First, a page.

CHARLOTTE, N.C. — More than a year into a plan to shutter hundreds of branches across the country, Bank of America is eliminating more locations than any of its peers, from affluent big-city neighborhoods to rural areas.
(PHOTO: Bank of America in Mason City, Iowa.)
Nearly a third of the closures last year occurred in low- to moderate-income communities. And while that’s roughly in line with the percentage of such branches in the bank’s overall network, it worries some banking experts and consumer advocates, who say eliminating bank branches has a disproportionate effect on the poor and their neighborhoods, removing important community anchors and raising the cost of banking.
At a time when big banks across the country are stepping up efforts to cater to their most profitable customers, advocates worry that others could be left behind.
“The impact to the local economies could be devastating,” said Mark Williams, a former bank examiner who teaches at Boston University. “As banks pull out, banking needs of the poor do not disappear; these needs are simply picked up by predatory payday lenders and pawn shops.”
Bank of America said the closings, part of the efficiency initiative Project New BAC, will allow it to streamline expenses and better serve customers’ changing banking habits. The Charlotte-based lender is ramping up mobile and online offerings, enhancing existing branches and ridding its network of the duplication that resulted from decades of mergers.
Bank officials also say they continue to maintain — and add — more branches in low- to moderate-income neighborhoods than other big banks. Branches in those neighborhoods, where the household income is less than 80 percent of the geographic area’s median income, made up 27 percent of the bank’s total network at the end of 2011. That compares with 24 percent for Wells Fargo and 23 percent for JPMorgan Chase, data from the Federal Deposit Insurance Corp. show.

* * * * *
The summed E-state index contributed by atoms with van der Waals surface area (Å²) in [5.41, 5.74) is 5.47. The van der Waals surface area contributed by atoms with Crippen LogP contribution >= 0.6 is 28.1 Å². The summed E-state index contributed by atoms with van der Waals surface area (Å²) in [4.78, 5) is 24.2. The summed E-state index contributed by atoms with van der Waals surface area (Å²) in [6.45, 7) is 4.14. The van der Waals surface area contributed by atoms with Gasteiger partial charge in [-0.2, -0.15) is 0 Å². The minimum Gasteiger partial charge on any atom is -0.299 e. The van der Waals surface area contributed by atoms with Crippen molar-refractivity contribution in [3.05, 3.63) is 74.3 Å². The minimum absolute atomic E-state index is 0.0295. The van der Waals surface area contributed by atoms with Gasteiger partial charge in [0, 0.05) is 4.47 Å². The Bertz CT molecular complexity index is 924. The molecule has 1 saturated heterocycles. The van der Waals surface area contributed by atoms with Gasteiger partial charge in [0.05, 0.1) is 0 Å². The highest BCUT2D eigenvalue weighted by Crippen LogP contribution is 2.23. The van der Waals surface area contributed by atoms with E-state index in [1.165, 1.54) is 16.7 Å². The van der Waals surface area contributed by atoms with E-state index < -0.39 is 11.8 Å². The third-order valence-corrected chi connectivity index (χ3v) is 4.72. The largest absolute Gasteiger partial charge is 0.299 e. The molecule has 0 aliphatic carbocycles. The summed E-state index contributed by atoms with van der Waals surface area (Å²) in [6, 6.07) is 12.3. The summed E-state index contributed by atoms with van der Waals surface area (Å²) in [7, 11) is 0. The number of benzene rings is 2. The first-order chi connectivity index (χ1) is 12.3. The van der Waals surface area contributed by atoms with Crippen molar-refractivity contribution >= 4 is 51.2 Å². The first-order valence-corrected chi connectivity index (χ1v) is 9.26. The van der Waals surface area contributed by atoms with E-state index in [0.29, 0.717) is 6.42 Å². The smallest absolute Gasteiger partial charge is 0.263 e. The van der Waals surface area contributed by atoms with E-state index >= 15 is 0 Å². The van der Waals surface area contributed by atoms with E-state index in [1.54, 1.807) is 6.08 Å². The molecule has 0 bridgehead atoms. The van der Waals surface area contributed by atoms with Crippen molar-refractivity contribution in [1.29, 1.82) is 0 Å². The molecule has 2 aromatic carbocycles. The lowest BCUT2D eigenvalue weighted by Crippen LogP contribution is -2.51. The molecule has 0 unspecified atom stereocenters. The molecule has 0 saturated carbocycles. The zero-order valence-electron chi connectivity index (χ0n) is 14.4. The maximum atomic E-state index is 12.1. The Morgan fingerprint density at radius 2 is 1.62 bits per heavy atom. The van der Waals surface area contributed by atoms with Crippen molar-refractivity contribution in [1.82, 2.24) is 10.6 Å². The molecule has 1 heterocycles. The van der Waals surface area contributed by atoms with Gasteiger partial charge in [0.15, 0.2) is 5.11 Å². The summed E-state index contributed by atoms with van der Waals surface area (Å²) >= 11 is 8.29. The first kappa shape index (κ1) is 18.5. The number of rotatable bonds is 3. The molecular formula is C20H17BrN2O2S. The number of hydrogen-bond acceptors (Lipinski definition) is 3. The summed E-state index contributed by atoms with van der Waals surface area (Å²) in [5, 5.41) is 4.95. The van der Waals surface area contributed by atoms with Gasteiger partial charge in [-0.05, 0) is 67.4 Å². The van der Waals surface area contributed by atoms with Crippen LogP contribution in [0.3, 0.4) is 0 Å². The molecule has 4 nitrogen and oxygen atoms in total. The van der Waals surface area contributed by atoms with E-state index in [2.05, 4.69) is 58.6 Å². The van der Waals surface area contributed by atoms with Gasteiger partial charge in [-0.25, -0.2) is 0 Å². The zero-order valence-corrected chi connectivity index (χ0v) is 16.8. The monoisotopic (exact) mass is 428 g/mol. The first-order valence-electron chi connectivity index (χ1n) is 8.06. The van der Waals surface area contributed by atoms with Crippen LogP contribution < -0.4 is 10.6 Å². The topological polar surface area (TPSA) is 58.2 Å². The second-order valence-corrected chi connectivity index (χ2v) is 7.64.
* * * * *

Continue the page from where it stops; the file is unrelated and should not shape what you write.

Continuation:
Since 2009, 38 of the 117 branches Bank of America has opened — about 32 percent — have been in those lower-income neighborhoods.
The nation’s second-largest lender by deposits has shed a net 262 banking centers since the beginning of 2011, according to its financial statements. A Charlotte Observer analysis of federal regulators’ branch closing data and U.S. Census figures found about 53 percent of those closings have occurred in neighborhoods whose median income lagged the countywide median.
Of those, about 17 percent occurred in areas where the household income was less than half of the county’s, the data show. The bank closed a branch in a neighborhood of Wilmington, N.C., last year, for instance, where the median income was just $16,100 per household, well below the $48,550 county figure.
Closures in low- to moderate-income neighborhoods, calculated by a different method under federal regulators’ guidelines, made up 31 percent of Bank of America’s branch closures in 2011, according to data the bank provided to regulators. The data weren’t available past the end of 2011.
Bank of America isn’t the only large lender to trim branches amid economic concerns, regulatory pressures and lingering duplication after a string of mergers and consolidations.
U.S. banks and thrifts closed more than 760 branches in the year ending June 30, the third straight year of declines after a long period of expansion, according to a report from banking research firm SNL Financial.
But Bank of America closed more branches than any other bank during that time, the researchers found. Its 157 net closures were more than double the level of the next company on the list, International Bancshares.
Wells Fargo, which bought Charlotte’s Wachovia in 2008, closed a net 44 branches in the same period, by comparison. JPMorgan Chase added 219.
Bank of America assembled one of the nation’s largest networks of branches through years of acquisitions, with U.S. banking centers peaking at more than 6,000 at the end of 2007 after it bought Chicago’s LaSalle Bank. It now has about 5,600 branches.
Consumer banking executive Katy Knox told the Observer that Bank of America is looking at its entire network to determine the “right number” of banking centers. That’s part of a multi-year plan to consolidate and sell branches, as well as invest in new and existing branches.
The bank plans to expand its coverage in top metropolitan areas and other places where it has a strong customer base and strong presence, she said. It’s also ramping up technology and services and adding specialists who can “serve as a bridge to refer people to other parts of the bank,” in some existing locations.